Thus it can be said that her realism was conscious and systematic; all the gifts of her intellectual culture contributed to it, while in it the influence of science,which she had thoroughly imbibed, is everywhere manifest. She had made a study of history as of exegesis; she was acquainted with the psychology of the Utilitarians, and had accepted the doctrine of evolution as soon as it was first explained. As an inevitable result of the mental discipline of her youth, she felt the need of precision and objectivity, and dwelt upon the idea that any object of study, no matter what it be, has its own infinite value. The construction of her novels, the substance of her analyses, and much of her imagery, recall this scientific schooling of her thought. But realism to her is much more than a mere method, or even an intellectual necessity; it is an emotion and a creed, and this she has explained with perfect clearness. All the modest virtues and vices of humble folks, hover mediocre or ill-favoured they may be, become attractively interesting to her, and the source of this interest is love. Her words ring with the supreme appeal of a common brotherhood and common sufferings, and whatever stress she may lay on the solidarity between men which nature enforces and which intelligence comes to recognize, her ethical beliefs spring from that spontaneous gift of the heart: sympathy.

It is no easy task, therefore, to divide what is fresh and natural in her work from what remains dry and lifeless, or rather to distinguish between the causes which give rise to these conflicting elements. Besides, they are often combined. The most barren wastes in her prose are not without some oases, just as the vistas of refreshing green are broken by flat stretches of stony dreariness. But, upon the whole ,a great number of her arguments, of her intentions, and most of the expressions which these naturally called forth, are more directly related, no doubt, to dialectics than to poetry, in the sense in which every artist is a poet. The bare framework of her ideas is often too much in evidence; not infrequently, the situations and characters allow the reader a glimpse of the inner architecture which backs and supports them; and her style, through many a page, through whole chapters and episodes, has the indefinable quality that suggests a lesson in psychology, ethics, or history.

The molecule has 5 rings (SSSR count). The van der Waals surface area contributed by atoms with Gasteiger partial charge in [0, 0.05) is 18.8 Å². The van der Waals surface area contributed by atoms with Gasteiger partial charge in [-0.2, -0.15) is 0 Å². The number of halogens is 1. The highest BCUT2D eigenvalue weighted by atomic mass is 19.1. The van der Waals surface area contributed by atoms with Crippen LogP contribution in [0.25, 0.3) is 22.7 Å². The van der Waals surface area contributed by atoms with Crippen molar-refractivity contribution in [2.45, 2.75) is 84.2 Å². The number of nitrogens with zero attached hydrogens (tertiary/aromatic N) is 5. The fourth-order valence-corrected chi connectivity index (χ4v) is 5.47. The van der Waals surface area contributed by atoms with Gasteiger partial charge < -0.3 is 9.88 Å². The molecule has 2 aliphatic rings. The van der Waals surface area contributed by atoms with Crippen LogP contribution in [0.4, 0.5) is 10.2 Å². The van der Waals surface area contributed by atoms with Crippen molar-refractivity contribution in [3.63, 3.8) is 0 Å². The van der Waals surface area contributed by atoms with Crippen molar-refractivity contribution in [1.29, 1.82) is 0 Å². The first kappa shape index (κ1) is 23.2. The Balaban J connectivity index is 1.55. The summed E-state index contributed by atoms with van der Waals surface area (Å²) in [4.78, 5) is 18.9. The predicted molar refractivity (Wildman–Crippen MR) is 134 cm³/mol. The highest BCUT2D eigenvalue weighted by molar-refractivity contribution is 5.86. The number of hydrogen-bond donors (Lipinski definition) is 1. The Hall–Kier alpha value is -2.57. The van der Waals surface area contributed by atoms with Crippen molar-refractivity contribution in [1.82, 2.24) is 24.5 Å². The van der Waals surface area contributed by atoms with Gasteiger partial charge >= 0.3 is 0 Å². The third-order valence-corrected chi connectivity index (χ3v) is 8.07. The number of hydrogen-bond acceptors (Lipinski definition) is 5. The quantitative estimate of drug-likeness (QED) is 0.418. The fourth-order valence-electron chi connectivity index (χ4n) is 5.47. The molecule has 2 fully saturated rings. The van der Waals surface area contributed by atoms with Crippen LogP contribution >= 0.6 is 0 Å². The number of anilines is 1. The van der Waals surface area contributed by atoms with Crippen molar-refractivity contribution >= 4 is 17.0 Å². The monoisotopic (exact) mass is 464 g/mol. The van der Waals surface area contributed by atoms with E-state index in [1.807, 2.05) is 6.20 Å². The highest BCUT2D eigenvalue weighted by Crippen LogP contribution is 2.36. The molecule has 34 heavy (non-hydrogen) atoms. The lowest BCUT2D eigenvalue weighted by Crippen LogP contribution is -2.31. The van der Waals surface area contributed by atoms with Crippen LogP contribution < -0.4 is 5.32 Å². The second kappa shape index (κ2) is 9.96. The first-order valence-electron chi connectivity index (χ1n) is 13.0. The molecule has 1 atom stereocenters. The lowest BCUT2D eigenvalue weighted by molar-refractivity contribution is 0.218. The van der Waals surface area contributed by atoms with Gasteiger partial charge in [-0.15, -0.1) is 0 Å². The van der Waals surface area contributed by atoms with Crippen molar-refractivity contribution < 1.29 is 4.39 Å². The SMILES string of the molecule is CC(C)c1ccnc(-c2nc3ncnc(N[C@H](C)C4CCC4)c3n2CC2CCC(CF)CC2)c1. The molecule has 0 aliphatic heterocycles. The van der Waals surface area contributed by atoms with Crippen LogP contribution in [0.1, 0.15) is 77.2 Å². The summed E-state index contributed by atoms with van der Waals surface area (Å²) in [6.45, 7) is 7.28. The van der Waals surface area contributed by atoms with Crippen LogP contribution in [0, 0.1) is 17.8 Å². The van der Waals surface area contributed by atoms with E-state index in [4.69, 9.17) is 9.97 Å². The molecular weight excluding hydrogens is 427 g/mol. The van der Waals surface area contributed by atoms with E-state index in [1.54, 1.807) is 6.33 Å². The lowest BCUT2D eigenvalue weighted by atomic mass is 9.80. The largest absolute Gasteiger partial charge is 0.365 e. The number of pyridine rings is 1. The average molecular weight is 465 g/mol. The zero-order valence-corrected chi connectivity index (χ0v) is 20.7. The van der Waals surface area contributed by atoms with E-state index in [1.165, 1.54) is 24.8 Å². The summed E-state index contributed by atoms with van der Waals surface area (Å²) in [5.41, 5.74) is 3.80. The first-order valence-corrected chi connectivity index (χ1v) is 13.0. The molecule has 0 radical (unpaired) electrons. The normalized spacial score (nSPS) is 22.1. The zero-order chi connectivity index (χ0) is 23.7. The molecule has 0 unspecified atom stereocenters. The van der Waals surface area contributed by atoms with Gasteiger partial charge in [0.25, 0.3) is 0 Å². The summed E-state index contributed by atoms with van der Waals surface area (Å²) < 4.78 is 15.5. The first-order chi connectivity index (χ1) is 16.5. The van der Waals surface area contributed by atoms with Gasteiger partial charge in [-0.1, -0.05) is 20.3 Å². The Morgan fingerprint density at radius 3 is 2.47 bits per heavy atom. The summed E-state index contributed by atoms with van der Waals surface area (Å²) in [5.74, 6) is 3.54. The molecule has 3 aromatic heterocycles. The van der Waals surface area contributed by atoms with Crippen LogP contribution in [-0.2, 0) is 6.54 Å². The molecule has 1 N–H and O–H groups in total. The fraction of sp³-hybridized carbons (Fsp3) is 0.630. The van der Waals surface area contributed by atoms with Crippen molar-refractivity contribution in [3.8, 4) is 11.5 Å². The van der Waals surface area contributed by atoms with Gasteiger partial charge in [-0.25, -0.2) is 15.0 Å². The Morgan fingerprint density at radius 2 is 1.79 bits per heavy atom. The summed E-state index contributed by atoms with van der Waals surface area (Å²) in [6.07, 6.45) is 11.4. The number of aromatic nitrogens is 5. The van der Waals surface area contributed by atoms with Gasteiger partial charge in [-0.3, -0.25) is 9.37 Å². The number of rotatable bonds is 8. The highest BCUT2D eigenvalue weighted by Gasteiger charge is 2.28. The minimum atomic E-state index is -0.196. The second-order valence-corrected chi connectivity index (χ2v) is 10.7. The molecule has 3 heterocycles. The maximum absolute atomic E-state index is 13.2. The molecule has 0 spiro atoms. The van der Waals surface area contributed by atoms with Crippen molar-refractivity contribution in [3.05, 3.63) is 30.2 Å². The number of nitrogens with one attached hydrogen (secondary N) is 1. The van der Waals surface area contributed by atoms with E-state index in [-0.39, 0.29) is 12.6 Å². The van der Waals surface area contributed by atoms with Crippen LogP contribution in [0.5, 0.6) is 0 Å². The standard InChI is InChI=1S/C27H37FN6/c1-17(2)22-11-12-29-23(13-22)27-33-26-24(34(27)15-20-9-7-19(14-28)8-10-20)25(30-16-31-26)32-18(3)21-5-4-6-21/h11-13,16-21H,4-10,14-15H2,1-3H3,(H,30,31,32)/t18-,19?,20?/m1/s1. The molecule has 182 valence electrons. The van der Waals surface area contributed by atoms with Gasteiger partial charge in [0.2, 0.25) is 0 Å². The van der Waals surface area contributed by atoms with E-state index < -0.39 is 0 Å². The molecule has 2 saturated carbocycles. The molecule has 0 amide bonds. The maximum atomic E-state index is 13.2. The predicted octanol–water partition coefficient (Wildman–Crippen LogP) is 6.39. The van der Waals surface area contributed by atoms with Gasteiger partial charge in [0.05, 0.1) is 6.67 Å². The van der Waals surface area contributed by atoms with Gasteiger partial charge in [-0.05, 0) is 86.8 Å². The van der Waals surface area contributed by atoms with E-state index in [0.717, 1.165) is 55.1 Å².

The value of the philosophy imparted in the deliberate teaching of George Eliot's novels, and the literary intentions which she enunciates most openly, have and will retain their particular merit, even if we prefer to find in other parts of her work its most precious assets iand its most vital interest. In Adam Bede she expounds the doctrine granting each of us the initiative which works out our moral and religious destiny; The Mill on the Floss is devoted to a study of the collaboration of character with circumstances in the fulfilment of fate: Silas Marner treats of all the hidden forces which shape man's personality through the contact of his fellows; the subject of Felix Holt is the prominent part played by the education of the individual in any matter dealing with social reform, etc. Such are the main themes of the novels; but there are others which form, so to speak, the background, and which are really of deeper significance as well as more substantial; the interdependence of all human beings; the intricate workings of consequence which propagate the influence of a given act, for good or for evil, beyond our visible horizon, in ever-widening circles; and more esspecially, the pathetic quality of the most common human emotions.

All this, undoubtedly, has its value. But this doctrine is not transmuted completely enough into the silent preconceptions of creative imagination itself; it is not sufficiently dissolved into the plastic elements of her art; it remains a doctrine, asserting and expressing itself as such. And it is just in these avowed assertions that the weakness of George Eliot's work is to be found. Similarly, the laboured exertions of her will have added no supreme achievement to her fictions. The scholarly historical setting of Romola may be estimable, but it leaves us cold; Daniel Deronda is a strong but unsuccessful attempt, because it is almost entirely artificial. Even in the most vigorous and spontaneous among her novels, there are passages, and features, which explain these partial failures.

The other part of her work bears the stamp of true imagination. It is no less rich in persuasive ideas, for it breathes the communicative ardour of fraternal sympathy, the keen and kindly perception of the inner life of souls, and a powerful sense of that hard-won heroic virtue, to the height of which we all have, some time or other, to rise. All the doctrine of George Eliot is here, implied in the very facts of her stories. But at the same time it allows of artistic creation, and even expresses itself through it. The touching Scenes of Clerical Life, almost the whole of Adam Bede, much of Silas Marner, the main part of The Mill on the Floss and Middlemarch, belong to this order of spontaneous and concrete invention. It is more than enough to guarantee the fame of a great writer.